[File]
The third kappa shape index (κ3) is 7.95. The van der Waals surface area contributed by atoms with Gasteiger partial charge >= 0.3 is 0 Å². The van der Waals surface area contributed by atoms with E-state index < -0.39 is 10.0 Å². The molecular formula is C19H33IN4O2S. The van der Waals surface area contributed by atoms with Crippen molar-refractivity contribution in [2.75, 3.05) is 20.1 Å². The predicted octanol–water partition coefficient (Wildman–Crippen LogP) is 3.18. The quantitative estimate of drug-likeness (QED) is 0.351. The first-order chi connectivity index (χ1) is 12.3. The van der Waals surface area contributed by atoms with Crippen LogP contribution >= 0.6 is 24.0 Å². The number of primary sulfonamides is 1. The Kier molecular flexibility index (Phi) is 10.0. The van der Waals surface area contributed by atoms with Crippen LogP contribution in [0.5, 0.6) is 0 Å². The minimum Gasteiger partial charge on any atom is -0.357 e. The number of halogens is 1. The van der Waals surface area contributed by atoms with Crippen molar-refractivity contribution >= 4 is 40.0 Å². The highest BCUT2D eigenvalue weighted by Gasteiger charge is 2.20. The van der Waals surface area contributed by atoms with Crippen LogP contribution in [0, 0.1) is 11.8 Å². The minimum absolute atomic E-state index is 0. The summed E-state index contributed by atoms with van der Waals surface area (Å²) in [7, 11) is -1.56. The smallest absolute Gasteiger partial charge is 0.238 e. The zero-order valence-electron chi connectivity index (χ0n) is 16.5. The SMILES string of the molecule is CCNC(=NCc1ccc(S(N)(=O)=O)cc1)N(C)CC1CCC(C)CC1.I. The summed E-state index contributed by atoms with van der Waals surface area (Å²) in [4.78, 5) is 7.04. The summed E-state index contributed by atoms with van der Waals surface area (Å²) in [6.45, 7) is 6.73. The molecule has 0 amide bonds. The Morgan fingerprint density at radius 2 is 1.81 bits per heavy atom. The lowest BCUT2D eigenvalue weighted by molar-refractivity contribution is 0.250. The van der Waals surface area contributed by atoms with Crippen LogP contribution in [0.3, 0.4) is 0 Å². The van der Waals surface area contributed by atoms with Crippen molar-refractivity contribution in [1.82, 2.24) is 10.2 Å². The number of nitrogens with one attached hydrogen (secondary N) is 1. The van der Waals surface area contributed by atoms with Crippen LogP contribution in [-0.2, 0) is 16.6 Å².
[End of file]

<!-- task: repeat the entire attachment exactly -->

The third kappa shape index (κ3) is 7.95. The van der Waals surface area contributed by atoms with Gasteiger partial charge >= 0.3 is 0 Å². The van der Waals surface area contributed by atoms with E-state index < -0.39 is 10.0 Å². The molecular formula is C19H33IN4O2S. The van der Waals surface area contributed by atoms with Crippen molar-refractivity contribution in [2.75, 3.05) is 20.1 Å². The predicted octanol–water partition coefficient (Wildman–Crippen LogP) is 3.18. The quantitative estimate of drug-likeness (QED) is 0.351. The first-order chi connectivity index (χ1) is 12.3. The van der Waals surface area contributed by atoms with Crippen LogP contribution >= 0.6 is 24.0 Å². The number of primary sulfonamides is 1. The Kier molecular flexibility index (Phi) is 10.0. The van der Waals surface area contributed by atoms with Crippen LogP contribution in [0.5, 0.6) is 0 Å². The minimum Gasteiger partial charge on any atom is -0.357 e. The number of halogens is 1. The van der Waals surface area contributed by atoms with Crippen molar-refractivity contribution >= 4 is 40.0 Å². The highest BCUT2D eigenvalue weighted by Gasteiger charge is 2.20. The van der Waals surface area contributed by atoms with Crippen LogP contribution in [0, 0.1) is 11.8 Å². The minimum absolute atomic E-state index is 0. The summed E-state index contributed by atoms with van der Waals surface area (Å²) in [7, 11) is -1.56. The smallest absolute Gasteiger partial charge is 0.238 e. The zero-order valence-electron chi connectivity index (χ0n) is 16.5. The SMILES string of the molecule is CCNC(=NCc1ccc(S(N)(=O)=O)cc1)N(C)CC1CCC(C)CC1.I. The summed E-state index contributed by atoms with van der Waals surface area (Å²) in [4.78, 5) is 7.04. The summed E-state index contributed by atoms with van der Waals surface area (Å²) in [6.45, 7) is 6.73. The molecule has 0 amide bonds. The Morgan fingerprint density at radius 2 is 1.81 bits per heavy atom. The lowest BCUT2D eigenvalue weighted by molar-refractivity contribution is 0.250. The van der Waals surface area contributed by atoms with Crippen LogP contribution in [0.3, 0.4) is 0 Å². The van der Waals surface area contributed by atoms with Crippen molar-refractivity contribution in [1.82, 2.24) is 10.2 Å². The number of nitrogens with one attached hydrogen (secondary N) is 1. The van der Waals surface area contributed by atoms with Crippen LogP contribution in [-0.2, 0) is 16.6 Å².